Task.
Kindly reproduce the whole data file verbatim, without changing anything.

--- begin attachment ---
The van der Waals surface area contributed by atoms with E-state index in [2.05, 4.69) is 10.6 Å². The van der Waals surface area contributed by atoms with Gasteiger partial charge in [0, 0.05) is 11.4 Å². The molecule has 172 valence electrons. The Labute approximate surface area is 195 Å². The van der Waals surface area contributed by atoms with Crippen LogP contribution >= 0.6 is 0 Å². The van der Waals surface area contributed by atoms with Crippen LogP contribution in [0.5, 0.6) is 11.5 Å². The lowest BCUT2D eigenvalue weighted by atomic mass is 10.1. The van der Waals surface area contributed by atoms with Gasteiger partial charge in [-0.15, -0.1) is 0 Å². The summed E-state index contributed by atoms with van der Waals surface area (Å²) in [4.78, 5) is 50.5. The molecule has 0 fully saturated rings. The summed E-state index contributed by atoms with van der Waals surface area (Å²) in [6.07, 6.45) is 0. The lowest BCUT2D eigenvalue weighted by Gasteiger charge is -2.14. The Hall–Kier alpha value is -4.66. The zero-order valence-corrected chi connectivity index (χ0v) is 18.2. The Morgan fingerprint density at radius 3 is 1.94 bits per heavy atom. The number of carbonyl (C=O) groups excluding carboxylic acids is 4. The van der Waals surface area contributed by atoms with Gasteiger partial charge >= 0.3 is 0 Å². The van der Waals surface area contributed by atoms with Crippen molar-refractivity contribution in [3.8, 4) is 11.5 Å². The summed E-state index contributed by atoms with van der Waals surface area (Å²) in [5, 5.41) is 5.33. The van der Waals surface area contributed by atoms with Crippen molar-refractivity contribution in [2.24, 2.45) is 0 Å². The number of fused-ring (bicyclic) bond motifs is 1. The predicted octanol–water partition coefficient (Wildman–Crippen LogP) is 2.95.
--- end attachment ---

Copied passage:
The van der Waals surface area contributed by atoms with E-state index in [2.05, 4.69) is 10.6 Å². The van der Waals surface area contributed by atoms with Gasteiger partial charge in [0, 0.05) is 11.4 Å². The molecule has 172 valence electrons. The Labute approximate surface area is 195 Å². The van der Waals surface area contributed by atoms with Crippen LogP contribution >= 0.6 is 0 Å². The van der Waals surface area contributed by atoms with Crippen LogP contribution in [0.5, 0.6) is 11.5 Å². The lowest BCUT2D eigenvalue weighted by atomic mass is 10.1. The van der Waals surface area contributed by atoms with Gasteiger partial charge in [-0.15, -0.1) is 0 Å². The summed E-state index contributed by atoms with van der Waals surface area (Å²) in [4.78, 5) is 50.5. The molecule has 0 fully saturated rings. The summed E-state index contributed by atoms with van der Waals surface area (Å²) in [6.07, 6.45) is 0. The lowest BCUT2D eigenvalue weighted by Gasteiger charge is -2.14. The Hall–Kier alpha value is -4.66. The zero-order valence-corrected chi connectivity index (χ0v) is 18.2. The Morgan fingerprint density at radius 3 is 1.94 bits per heavy atom. The number of carbonyl (C=O) groups excluding carboxylic acids is 4. The van der Waals surface area contributed by atoms with Gasteiger partial charge >= 0.3 is 0 Å². The van der Waals surface area contributed by atoms with Crippen molar-refractivity contribution in [3.8, 4) is 11.5 Å². The summed E-state index contributed by atoms with van der Waals surface area (Å²) in [5, 5.41) is 5.33. The van der Waals surface area contributed by atoms with Crippen molar-refractivity contribution in [2.24, 2.45) is 0 Å². The number of fused-ring (bicyclic) bond motifs is 1. The predicted octanol–water partition coefficient (Wildman–Crippen LogP) is 2.95.